On the Tree of Life Hod is the place of repetition and maintenance of the established order. Where Netzach changes or initiates, Hod preserves and continues what has been started. The Counting of the Omer is therefore a ritual which is a perfect demonstration of this aspect of ourselves and of the Divine.

Although the conventional method of counting the Omer is a simple statement of the number of the day the Kabbalistic method offers another and deeper method for contemplation.

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Betting on the outcome of the dreidel (spinning top) is a traditional game played at Chanukah which evokes  two of the qualities of the Sefirah of Hod – counting and games. Just as Purim is a time of licensed drinking so Chanukah is a time of licensed gambling.

Each week is assigned one of the lower seven Sefirot in sequence (starting with Hesed) and then the days of the week are numbered in the same way. Thus the first day is the Hesed of Hesed, the second is the Gevurah of Hesed and so on until the Malkut of Malkut is reached on the 49th day. 

The combinations of the Sefirot provide the  material for reflection each day. For example the Hesed of Gevurah (the first day of the second week) might be a time to consider the benefits of “tough love”) while the Tiferet of Hod could be the occasion for presenting information in as clear a way as possible so that the truth was seen more readily. Keeping a journal of these reflections further deepens the experience and increase the number of insights.

Chanukah is another late addition to the calendar, commemorating the revolt by the Maccabees against the Greek occupation and desecration of the Temple in the second century BCE.

At this time there was only enough oil to last for one day even though a  light was supposed to burn continually in the Temple. The miracle of Chanukah was that this oil lasted for eight days until a fresh supply could be arranged. In commemoration of this miracle and the subsequent rededication of the Temple a single candle is lit on the first of the eight nights of the festival, two on the second night and so on until eight candles are lit on the eighth night.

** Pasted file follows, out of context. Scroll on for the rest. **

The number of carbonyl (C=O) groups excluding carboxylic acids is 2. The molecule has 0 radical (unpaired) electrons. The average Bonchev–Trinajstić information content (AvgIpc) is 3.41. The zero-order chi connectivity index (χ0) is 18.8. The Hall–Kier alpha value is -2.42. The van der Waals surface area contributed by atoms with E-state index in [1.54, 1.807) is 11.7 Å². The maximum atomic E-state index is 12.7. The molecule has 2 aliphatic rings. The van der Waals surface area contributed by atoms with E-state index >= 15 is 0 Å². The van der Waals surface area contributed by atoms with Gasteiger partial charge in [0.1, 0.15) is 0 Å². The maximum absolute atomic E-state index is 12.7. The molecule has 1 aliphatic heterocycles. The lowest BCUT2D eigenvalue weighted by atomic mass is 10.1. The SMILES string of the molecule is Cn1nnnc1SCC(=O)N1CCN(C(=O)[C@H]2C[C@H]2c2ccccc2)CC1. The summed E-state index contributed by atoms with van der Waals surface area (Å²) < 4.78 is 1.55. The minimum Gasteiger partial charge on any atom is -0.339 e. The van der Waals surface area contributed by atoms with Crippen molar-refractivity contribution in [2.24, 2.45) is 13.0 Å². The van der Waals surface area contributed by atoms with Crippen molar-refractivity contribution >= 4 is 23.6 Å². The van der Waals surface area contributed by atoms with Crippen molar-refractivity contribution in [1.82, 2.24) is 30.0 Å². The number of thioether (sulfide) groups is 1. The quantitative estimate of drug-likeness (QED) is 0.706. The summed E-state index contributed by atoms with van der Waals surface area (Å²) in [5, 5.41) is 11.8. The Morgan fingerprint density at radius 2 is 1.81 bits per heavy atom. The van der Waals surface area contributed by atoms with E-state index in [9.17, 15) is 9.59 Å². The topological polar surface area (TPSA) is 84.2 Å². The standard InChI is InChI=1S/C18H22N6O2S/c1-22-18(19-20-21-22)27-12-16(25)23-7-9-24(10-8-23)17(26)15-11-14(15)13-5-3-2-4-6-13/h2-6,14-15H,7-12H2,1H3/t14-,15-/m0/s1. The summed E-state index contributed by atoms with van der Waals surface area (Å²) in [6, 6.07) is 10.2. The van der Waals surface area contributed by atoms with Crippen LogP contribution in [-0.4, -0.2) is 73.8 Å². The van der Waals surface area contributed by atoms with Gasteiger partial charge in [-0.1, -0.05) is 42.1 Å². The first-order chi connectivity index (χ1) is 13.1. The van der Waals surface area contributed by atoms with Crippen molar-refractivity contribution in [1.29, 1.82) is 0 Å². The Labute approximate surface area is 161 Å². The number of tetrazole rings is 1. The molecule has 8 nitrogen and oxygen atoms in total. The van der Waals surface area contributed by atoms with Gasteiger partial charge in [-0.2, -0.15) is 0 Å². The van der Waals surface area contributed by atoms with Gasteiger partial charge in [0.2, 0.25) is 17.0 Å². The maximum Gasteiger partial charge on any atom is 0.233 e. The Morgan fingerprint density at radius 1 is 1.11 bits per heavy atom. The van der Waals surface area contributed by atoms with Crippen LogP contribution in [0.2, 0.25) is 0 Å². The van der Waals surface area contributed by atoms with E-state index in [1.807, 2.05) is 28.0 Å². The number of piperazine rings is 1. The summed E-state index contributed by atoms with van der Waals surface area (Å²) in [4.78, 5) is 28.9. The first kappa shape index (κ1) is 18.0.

It is another exercise in counting and further resonances with Hod are found in the tradition of playing indoor games throughout the festival – Hod is also associated with the archetype of the trickster and games player.

Shabbat (Sabbath)

“Remember the Sabbath Day to keep it holy.” (Exodus 20:8)

At first sight it might be surprising that Shabbat- which is mentioned specifically in the Ten Commandments while other festivals are not - should be placed at Yesod.

Why Yesod, which corresponds to everyday consciousness when Tiferet corresponds to higher consciousness? Surely Shabbat is the most important festival of all when the commandment is to rest (as God did from Creation) and to take pleasure in it?

There are also more restrictions around Shabbat than around the festivals apart from Yom Kippur as mentioned earlier. This is explained by the realisation that the further one descends in the Tree (Existence) in any setting the more numerous and complex the laws become.

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Shabbat (Sabbath) - is the seventh day of creation and introduces the idea that rest is a part of that process. Continual activity is as unproductive as continual passivity. The blessings over wine and bread are part of a Kabbalistic ritual discussed in another article.

The broad principles set out in the Ten Commandments were expanded into the whole Torah and then further by Rabbinic commentary many years later.

Shabbat, special as it is, is a crucial part of the weekly cycle rather than an annual event. There is a Shabbat in every week and even though it is set aside as something special it still forms a part of our everyday existence.

One tradition holds that, since shabbat is so special, we are saying goodbye to the last Shabbat from its

official ending on Saturday night until the following Tuesday at which time we start to prepare for the next Shabbat. The festivals are each celebrated once a year – Shabbat is celebrated every week.

The Day

“And there was evening and there was morning, one day.” (Genesis 1:5)

The feasts, fast and festivals of the Jewish Calendar belong to the totality of the calendar of the solar year – the time which it takes for the earth to make one orbit of the Sun.

While orbiting the Sun, the earth spins on its own axis over a period of approximately 24 hours which describes one day. This is the smallest component of the year which can be identified by a recognisable cosmological event although this is subdivided mathematically into hours, minutes, seconds and fractions of seconds.